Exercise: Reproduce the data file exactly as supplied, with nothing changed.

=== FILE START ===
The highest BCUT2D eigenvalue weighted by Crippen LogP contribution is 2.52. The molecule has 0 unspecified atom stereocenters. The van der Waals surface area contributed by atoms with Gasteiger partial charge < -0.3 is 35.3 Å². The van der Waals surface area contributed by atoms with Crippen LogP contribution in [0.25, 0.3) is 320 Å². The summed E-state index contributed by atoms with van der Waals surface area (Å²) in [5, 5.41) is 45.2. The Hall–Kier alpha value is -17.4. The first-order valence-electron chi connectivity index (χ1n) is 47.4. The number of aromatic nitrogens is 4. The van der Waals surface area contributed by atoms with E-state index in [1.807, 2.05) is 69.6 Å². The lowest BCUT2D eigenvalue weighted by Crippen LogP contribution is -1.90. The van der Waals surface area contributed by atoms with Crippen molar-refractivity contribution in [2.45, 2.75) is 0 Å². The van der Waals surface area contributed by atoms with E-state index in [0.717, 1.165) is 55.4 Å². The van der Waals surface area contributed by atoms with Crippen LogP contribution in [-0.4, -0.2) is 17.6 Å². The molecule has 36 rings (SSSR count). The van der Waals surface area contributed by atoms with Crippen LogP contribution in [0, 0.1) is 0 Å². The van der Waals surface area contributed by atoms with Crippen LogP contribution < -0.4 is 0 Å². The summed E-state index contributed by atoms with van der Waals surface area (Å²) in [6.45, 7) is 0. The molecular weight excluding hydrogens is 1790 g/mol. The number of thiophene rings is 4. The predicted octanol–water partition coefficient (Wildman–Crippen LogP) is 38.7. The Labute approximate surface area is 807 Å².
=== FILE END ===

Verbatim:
The highest BCUT2D eigenvalue weighted by Crippen LogP contribution is 2.52. The molecule has 0 unspecified atom stereocenters. The van der Waals surface area contributed by atoms with Gasteiger partial charge < -0.3 is 35.3 Å². The van der Waals surface area contributed by atoms with Crippen LogP contribution in [0.25, 0.3) is 320 Å². The summed E-state index contributed by atoms with van der Waals surface area (Å²) in [5, 5.41) is 45.2. The Hall–Kier alpha value is -17.4. The first-order valence-electron chi connectivity index (χ1n) is 47.4. The number of aromatic nitrogens is 4. The van der Waals surface area contributed by atoms with E-state index in [1.807, 2.05) is 69.6 Å². The lowest BCUT2D eigenvalue weighted by Crippen LogP contribution is -1.90. The van der Waals surface area contributed by atoms with Crippen molar-refractivity contribution in [2.45, 2.75) is 0 Å². The van der Waals surface area contributed by atoms with E-state index in [0.717, 1.165) is 55.4 Å². The van der Waals surface area contributed by atoms with Crippen LogP contribution in [-0.4, -0.2) is 17.6 Å². The molecule has 36 rings (SSSR count). The van der Waals surface area contributed by atoms with Crippen LogP contribution in [0, 0.1) is 0 Å². The van der Waals surface area contributed by atoms with Crippen LogP contribution < -0.4 is 0 Å². The summed E-state index contributed by atoms with van der Waals surface area (Å²) in [6.45, 7) is 0. The molecular weight excluding hydrogens is 1790 g/mol. The number of thiophene rings is 4. The predicted octanol–water partition coefficient (Wildman–Crippen LogP) is 38.7. The Labute approximate surface area is 807 Å².